Let me suggest a path to follow, however, that IS in keeping with your Christian walk. ALWAYS turn to Scripture for answers to basic questions, no matter how arcane, how modern, how apparently unrelated to a source–the Bible–produced so long ago, by a culture and civilization so apparently different from ours. The governing word, or adjective if you will, is “apparently.”
What do we have in common with the Jews of Jesus’ times?; with desert nomads and prophets such as John the Baptist, scarfing up locusts and honey for a meal, dressed in rags, sleeping in caves and open spaces, calling down doom and gloom on their leaders? ; with a time and place where there was no electricity, no cars, no planes, no fast foods, no television, almost nothing we associate with modern life? How advanced we are! What can we possibly have in common with those barbaric people sacrificing animals on bloody temple podiums, marching around the deserts and mountains for years, blowing on rams’ horns to tumble battlements into dust, brutally crucifying their criminals in a transparently cruel and inhumane way of executing justice?
I would suggest to you that we have everything in common with them, and that Scripture instructs us on all the strengths and weaknesses of man. I have yet to read a modern novel, see a modern soap opera, watch a modern movie, or witness just about anything in our contemporary world without seeing the shadow of a Scriptural story. I know I am stepping on toes here, suggesting that emotionally and spiritually we haven’t progressed very much, if at all, since Biblical times, but there it is, ladies and gents: we haven’t. We may have grown a bit taller, and live a bit longer, and have with great ingenuity invented ways to make our lives better, from penicillin to personal computers, but we still are captives of our emotions, our fears, our very selfish and self-centered selves.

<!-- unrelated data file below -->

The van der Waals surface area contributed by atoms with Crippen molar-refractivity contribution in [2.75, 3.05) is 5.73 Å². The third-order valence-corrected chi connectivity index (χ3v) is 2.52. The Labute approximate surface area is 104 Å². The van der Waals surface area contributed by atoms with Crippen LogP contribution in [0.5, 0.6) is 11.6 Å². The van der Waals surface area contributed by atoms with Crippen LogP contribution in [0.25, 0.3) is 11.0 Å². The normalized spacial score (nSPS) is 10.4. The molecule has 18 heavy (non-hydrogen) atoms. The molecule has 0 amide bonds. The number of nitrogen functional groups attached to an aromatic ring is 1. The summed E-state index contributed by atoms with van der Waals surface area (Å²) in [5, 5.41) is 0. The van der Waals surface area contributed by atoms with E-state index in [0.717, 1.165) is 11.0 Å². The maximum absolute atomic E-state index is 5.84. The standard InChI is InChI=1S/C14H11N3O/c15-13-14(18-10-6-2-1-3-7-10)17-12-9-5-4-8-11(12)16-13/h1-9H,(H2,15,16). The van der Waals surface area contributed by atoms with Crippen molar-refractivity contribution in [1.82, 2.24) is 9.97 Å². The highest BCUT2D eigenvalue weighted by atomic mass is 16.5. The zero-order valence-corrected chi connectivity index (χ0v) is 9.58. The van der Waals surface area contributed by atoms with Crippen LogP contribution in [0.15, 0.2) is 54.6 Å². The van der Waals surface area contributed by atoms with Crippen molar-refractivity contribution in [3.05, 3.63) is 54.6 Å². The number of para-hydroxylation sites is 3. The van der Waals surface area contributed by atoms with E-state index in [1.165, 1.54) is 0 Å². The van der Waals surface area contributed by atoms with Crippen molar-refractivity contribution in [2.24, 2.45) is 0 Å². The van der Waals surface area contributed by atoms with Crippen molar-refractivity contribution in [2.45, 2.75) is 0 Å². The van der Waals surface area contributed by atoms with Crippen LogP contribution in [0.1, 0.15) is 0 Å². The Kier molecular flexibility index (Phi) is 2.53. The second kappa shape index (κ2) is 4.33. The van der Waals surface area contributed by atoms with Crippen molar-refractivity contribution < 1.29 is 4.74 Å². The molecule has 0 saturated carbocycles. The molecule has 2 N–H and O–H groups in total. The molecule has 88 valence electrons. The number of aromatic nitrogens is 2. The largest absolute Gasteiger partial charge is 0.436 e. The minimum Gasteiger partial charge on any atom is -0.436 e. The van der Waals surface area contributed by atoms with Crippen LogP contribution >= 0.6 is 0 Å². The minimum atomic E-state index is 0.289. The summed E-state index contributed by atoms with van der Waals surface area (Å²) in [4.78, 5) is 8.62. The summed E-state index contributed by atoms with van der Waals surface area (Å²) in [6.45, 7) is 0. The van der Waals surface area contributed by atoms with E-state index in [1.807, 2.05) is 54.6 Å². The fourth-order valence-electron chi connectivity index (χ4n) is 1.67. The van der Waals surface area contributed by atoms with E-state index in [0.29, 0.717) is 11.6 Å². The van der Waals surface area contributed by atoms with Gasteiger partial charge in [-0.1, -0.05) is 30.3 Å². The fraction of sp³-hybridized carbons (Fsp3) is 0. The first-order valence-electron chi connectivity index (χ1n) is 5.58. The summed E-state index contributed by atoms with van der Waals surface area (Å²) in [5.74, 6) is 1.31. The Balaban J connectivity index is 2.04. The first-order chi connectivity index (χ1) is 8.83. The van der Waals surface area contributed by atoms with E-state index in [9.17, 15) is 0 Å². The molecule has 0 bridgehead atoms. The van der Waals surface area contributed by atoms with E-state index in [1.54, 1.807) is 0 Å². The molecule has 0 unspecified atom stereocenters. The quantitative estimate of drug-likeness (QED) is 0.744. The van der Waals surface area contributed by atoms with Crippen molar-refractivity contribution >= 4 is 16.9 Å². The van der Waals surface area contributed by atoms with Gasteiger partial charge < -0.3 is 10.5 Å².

And this is the area, precisely, which produces most of our problems. But, thanks be to God, to quote a favorite invocation of the Apostle Paul, we, as Christians, also have access to the answers. You may not like them. They may be awfully “old fashioned” and unbending, but they are there, with the promise inherent in following God’s word.
Let’s get back to sex. If I were writing this fifty years ago, I probably couldn’t have even contemplated that word without a great rush of excitement and giddiness! It was THE forbidden fruit in my life, always just out of my reach, a subject (girls, girls, girls, and, of course, the women, women, women of the “adult” magazines) never far from my consciousness. Indeed, the sexual drive may be the most powerful drive in all our lives. And, as in the story of David and Bathsheba, it can plunge us into despair and even death, and separate us from God.
So, how you must be asking, do I have a good sexual life and still be in God’s word? Before going on to one of the most difficult passages in the Bible, let me suggest the only way to deal with temptation. Turn away from it.
I know this sounds, to many of you, as hopelessly simplistic, the way one President and his wife suggested we deal with drugs: “Just say no.” Easy for you to say; hard for us to do, given our circumstances, our background, our poverty, our deprivation, our “you-fill-in-the-blank” excuse. But there it is. You have free will. You can do what David did when he saw Bathsheba through the open window, or you can turn away, as David should have. It is an immensely SIMPLE act of your will, your free volition.